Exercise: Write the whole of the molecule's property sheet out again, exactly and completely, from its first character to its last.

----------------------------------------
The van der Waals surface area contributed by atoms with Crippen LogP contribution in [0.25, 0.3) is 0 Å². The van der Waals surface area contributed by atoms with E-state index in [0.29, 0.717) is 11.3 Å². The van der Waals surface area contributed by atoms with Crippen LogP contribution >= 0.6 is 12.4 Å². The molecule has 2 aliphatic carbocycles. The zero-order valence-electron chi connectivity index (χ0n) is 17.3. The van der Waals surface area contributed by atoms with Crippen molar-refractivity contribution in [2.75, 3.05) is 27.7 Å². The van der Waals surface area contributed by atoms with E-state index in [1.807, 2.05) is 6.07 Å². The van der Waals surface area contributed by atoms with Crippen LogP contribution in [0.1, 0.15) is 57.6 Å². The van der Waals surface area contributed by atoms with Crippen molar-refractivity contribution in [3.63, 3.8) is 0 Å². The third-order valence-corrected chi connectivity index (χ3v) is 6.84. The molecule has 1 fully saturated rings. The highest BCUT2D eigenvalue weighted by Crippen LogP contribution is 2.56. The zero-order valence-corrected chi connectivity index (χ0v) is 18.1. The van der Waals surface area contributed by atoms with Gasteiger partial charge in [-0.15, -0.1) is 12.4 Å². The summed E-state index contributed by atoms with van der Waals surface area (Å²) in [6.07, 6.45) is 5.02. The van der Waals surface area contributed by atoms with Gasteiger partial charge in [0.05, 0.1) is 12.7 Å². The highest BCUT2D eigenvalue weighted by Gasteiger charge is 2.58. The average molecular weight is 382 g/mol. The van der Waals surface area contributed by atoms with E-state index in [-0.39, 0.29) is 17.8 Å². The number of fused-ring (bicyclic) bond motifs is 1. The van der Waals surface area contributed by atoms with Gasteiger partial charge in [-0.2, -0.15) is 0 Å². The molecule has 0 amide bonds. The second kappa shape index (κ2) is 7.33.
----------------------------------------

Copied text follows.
The van der Waals surface area contributed by atoms with Crippen LogP contribution in [0.25, 0.3) is 0 Å². The van der Waals surface area contributed by atoms with E-state index in [0.29, 0.717) is 11.3 Å². The van der Waals surface area contributed by atoms with Crippen LogP contribution >= 0.6 is 12.4 Å². The molecule has 2 aliphatic carbocycles. The zero-order valence-electron chi connectivity index (χ0n) is 17.3. The van der Waals surface area contributed by atoms with Crippen molar-refractivity contribution in [2.75, 3.05) is 27.7 Å². The van der Waals surface area contributed by atoms with E-state index in [1.807, 2.05) is 6.07 Å². The van der Waals surface area contributed by atoms with Crippen LogP contribution in [0.1, 0.15) is 57.6 Å². The van der Waals surface area contributed by atoms with Crippen molar-refractivity contribution in [3.63, 3.8) is 0 Å². The third-order valence-corrected chi connectivity index (χ3v) is 6.84. The molecule has 1 fully saturated rings. The highest BCUT2D eigenvalue weighted by Crippen LogP contribution is 2.56. The zero-order valence-corrected chi connectivity index (χ0v) is 18.1. The van der Waals surface area contributed by atoms with Gasteiger partial charge in [-0.15, -0.1) is 12.4 Å². The summed E-state index contributed by atoms with van der Waals surface area (Å²) in [6.07, 6.45) is 5.02. The van der Waals surface area contributed by atoms with Gasteiger partial charge in [0.05, 0.1) is 12.7 Å². The highest BCUT2D eigenvalue weighted by Gasteiger charge is 2.58. The average molecular weight is 382 g/mol. The van der Waals surface area contributed by atoms with E-state index in [-0.39, 0.29) is 17.8 Å². The number of fused-ring (bicyclic) bond motifs is 1. The van der Waals surface area contributed by atoms with Gasteiger partial charge in [-0.2, -0.15) is 0 Å². The molecule has 0 amide bonds. The second kappa shape index (κ2) is 7.33.